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Pete Finnigan's Oracle Security Weblog

This is the weblog for Pete Finnigan. Pete works in the area of Oracle security and he specialises in auditing Oracle databases for security issues. This weblog is aimed squarely at those interested in the security of their Oracle databases.

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Same problem again as April CPU - CPU July 2005 failed to fix a bug it says it did fix

I got an email this afternoon from Cesar Cerrudo of Argeniss about my post yesterday " has a good news story about CPU July 2005" - Cesar was quoted in the news article as saying that his opinion was that Oracle's CPU patches should not be applied to production until they had been tested for a few months first. Cesar wanted to comment further on my point that it is better to install the patch now even if it could have problems like the CPU April patch did. I said even if something is not fixed it is better to at least have fixes for the other issues that are corrected properly. Cesar said this to me;

"I know that applying a patch no matter if it won't fix some vulns it's better to not installing at all, but this is on a "perfect world" which is far from "Oracle world". Basically i recommended to not install the Oracle patch because April CPU failed to fix some bugs and this "clearly" indicates that Oracle is not doing at all QA on patches! so the better thing that can happen to you is that the patch fails to fix a bug, but what about if after you applied the patch the system doesn't work any more and you have to have a production system down for a couple of hours, i know this is an extreme scenario but on "Oracle world" this could happen, people must be very careful when applying Oracle patches."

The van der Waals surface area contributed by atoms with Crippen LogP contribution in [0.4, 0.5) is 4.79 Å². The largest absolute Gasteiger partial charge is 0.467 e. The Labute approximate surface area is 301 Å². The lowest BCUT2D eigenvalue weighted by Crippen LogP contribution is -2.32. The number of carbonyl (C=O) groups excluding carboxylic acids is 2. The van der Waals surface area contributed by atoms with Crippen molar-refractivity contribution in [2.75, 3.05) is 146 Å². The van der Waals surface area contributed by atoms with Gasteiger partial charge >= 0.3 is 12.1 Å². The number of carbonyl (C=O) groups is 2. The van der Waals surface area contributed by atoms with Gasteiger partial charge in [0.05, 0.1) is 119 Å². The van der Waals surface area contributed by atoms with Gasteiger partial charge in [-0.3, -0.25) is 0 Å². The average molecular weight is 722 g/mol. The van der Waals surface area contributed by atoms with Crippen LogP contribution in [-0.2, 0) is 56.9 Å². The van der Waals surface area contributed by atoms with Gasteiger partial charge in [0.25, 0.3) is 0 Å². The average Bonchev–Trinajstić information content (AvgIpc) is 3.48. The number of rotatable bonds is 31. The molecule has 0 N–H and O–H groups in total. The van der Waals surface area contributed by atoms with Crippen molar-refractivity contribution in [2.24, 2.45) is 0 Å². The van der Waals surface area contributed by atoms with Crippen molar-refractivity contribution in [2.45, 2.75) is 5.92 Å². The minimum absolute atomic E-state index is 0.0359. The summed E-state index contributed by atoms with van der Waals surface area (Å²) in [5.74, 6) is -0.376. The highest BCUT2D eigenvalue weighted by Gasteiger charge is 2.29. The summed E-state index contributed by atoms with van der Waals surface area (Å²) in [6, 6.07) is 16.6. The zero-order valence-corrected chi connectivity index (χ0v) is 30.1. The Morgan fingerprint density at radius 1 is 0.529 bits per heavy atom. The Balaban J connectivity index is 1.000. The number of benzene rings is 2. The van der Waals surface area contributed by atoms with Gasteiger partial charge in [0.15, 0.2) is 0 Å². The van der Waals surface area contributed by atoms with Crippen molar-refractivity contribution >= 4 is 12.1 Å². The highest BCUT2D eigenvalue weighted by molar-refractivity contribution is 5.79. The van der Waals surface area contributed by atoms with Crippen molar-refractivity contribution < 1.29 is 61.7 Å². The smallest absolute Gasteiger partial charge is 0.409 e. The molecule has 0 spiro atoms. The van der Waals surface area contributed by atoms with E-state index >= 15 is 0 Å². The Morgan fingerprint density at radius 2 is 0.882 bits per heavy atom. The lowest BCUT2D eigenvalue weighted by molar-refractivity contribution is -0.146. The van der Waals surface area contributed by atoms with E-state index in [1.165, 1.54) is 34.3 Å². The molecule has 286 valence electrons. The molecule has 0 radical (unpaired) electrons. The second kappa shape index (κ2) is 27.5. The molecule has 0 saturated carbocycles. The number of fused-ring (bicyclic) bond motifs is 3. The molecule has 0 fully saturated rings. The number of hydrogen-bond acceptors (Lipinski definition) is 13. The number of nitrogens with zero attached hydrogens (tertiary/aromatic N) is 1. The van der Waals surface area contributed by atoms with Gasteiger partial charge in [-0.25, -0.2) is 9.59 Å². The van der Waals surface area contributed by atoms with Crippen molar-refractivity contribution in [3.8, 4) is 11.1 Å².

I can see Cesar's point but I think I would still say that applying the security patches earlier to production, rather than waiting for months for thorough testing is a risk that has to be taken. If a patch fixes 50 bugs (I know litterally no one would benefit from all 50 bug fixes due to product choices and implementations) then most customers would get quite a few fixes. But Cesar is right to worry about any other risks of applying patches without testing first. The biggest risk of all is that you can take a risk to apply the patch and then find that it did not actually fix the bugs it was supposed to. This is what Cesar went on to tell me:

"Let me tell you a little secret, guess what? Oracle did it again! July CPU doesn't fix one of the bugs on 9iR2 but it does fix it on 10g, the risk matrix is wrong because it says that the Earliest Supported Release Affected is 10g but 9iR2 is affected(prior versions could be affected also, we are still working on this), so Oracle has left 9iR2 users unpatched, we will release more info about this later."

This is bad news for this CPU. I for one am looking to Cesar and his guys to release information on this quickly so that everyone can get a new fix from Oracle.